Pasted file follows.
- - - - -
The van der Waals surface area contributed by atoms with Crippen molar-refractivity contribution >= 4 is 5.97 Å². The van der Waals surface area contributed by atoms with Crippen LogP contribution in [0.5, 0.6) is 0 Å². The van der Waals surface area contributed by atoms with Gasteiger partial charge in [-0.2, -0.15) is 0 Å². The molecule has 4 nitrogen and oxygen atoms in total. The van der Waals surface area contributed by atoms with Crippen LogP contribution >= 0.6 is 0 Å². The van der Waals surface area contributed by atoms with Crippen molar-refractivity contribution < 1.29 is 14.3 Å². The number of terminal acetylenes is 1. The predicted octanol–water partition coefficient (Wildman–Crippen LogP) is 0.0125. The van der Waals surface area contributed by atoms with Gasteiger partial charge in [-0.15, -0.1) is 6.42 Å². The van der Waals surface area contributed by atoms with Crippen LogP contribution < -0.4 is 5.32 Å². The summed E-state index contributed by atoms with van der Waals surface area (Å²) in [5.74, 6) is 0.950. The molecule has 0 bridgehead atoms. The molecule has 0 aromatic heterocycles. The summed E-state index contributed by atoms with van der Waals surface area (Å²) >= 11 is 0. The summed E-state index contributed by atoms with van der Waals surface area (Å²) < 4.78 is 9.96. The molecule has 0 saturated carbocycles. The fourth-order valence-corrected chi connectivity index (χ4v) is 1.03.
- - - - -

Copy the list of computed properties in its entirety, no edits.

The van der Waals surface area contributed by atoms with Crippen molar-refractivity contribution >= 4 is 5.97 Å². The van der Waals surface area contributed by atoms with Crippen LogP contribution in [0.5, 0.6) is 0 Å². The van der Waals surface area contributed by atoms with Gasteiger partial charge in [-0.2, -0.15) is 0 Å². The molecule has 4 nitrogen and oxygen atoms in total. The van der Waals surface area contributed by atoms with Crippen LogP contribution >= 0.6 is 0 Å². The van der Waals surface area contributed by atoms with Crippen molar-refractivity contribution < 1.29 is 14.3 Å². The number of terminal acetylenes is 1. The predicted octanol–water partition coefficient (Wildman–Crippen LogP) is 0.0125. The van der Waals surface area contributed by atoms with Gasteiger partial charge in [-0.15, -0.1) is 6.42 Å². The van der Waals surface area contributed by atoms with Crippen LogP contribution < -0.4 is 5.32 Å². The summed E-state index contributed by atoms with van der Waals surface area (Å²) in [5.74, 6) is 0.950. The molecule has 0 bridgehead atoms. The molecule has 0 aromatic heterocycles. The summed E-state index contributed by atoms with van der Waals surface area (Å²) >= 11 is 0. The summed E-state index contributed by atoms with van der Waals surface area (Å²) < 4.78 is 9.96. The molecule has 0 saturated carbocycles. The fourth-order valence-corrected chi connectivity index (χ4v) is 1.03.